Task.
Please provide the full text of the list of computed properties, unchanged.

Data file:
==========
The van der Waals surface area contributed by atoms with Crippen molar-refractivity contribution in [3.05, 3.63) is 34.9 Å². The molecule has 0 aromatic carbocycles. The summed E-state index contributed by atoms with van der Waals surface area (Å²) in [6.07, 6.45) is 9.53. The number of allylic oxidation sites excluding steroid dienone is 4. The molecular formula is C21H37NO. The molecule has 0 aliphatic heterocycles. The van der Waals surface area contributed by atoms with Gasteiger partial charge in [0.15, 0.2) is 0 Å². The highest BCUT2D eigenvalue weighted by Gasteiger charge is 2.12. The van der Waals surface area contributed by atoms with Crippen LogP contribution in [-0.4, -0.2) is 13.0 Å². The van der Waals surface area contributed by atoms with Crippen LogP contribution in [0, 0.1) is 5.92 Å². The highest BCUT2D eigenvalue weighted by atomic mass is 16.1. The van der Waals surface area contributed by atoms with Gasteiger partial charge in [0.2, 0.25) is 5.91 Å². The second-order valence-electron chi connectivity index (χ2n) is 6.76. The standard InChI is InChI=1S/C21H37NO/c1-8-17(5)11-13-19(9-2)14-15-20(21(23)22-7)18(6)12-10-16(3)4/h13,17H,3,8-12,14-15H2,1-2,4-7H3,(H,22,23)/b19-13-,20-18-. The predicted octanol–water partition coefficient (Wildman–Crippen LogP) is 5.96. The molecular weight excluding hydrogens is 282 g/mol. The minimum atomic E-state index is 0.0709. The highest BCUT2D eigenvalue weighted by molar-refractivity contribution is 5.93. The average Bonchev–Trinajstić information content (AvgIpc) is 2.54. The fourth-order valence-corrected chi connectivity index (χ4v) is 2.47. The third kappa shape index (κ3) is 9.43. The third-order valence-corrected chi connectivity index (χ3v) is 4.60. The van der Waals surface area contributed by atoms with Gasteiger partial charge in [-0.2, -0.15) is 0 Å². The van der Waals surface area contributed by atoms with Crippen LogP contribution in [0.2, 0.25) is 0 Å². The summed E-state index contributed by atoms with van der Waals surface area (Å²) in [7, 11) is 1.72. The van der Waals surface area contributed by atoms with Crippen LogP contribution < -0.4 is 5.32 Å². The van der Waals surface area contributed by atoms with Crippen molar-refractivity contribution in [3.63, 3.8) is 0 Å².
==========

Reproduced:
The van der Waals surface area contributed by atoms with Crippen molar-refractivity contribution in [3.05, 3.63) is 34.9 Å². The molecule has 0 aromatic carbocycles. The summed E-state index contributed by atoms with van der Waals surface area (Å²) in [6.07, 6.45) is 9.53. The number of allylic oxidation sites excluding steroid dienone is 4. The molecular formula is C21H37NO. The molecule has 0 aliphatic heterocycles. The van der Waals surface area contributed by atoms with Gasteiger partial charge in [0.15, 0.2) is 0 Å². The highest BCUT2D eigenvalue weighted by Gasteiger charge is 2.12. The van der Waals surface area contributed by atoms with Crippen LogP contribution in [-0.4, -0.2) is 13.0 Å². The van der Waals surface area contributed by atoms with Crippen LogP contribution in [0, 0.1) is 5.92 Å². The highest BCUT2D eigenvalue weighted by atomic mass is 16.1. The van der Waals surface area contributed by atoms with Gasteiger partial charge in [0.2, 0.25) is 5.91 Å². The second-order valence-electron chi connectivity index (χ2n) is 6.76. The standard InChI is InChI=1S/C21H37NO/c1-8-17(5)11-13-19(9-2)14-15-20(21(23)22-7)18(6)12-10-16(3)4/h13,17H,3,8-12,14-15H2,1-2,4-7H3,(H,22,23)/b19-13-,20-18-. The predicted octanol–water partition coefficient (Wildman–Crippen LogP) is 5.96. The molecular weight excluding hydrogens is 282 g/mol. The minimum atomic E-state index is 0.0709. The highest BCUT2D eigenvalue weighted by molar-refractivity contribution is 5.93. The average Bonchev–Trinajstić information content (AvgIpc) is 2.54. The fourth-order valence-corrected chi connectivity index (χ4v) is 2.47. The third kappa shape index (κ3) is 9.43. The third-order valence-corrected chi connectivity index (χ3v) is 4.60. The van der Waals surface area contributed by atoms with Gasteiger partial charge in [-0.2, -0.15) is 0 Å². The van der Waals surface area contributed by atoms with Crippen LogP contribution in [0.2, 0.25) is 0 Å². The summed E-state index contributed by atoms with van der Waals surface area (Å²) in [7, 11) is 1.72. The van der Waals surface area contributed by atoms with Crippen LogP contribution < -0.4 is 5.32 Å². The van der Waals surface area contributed by atoms with Crippen molar-refractivity contribution in [3.63, 3.8) is 0 Å².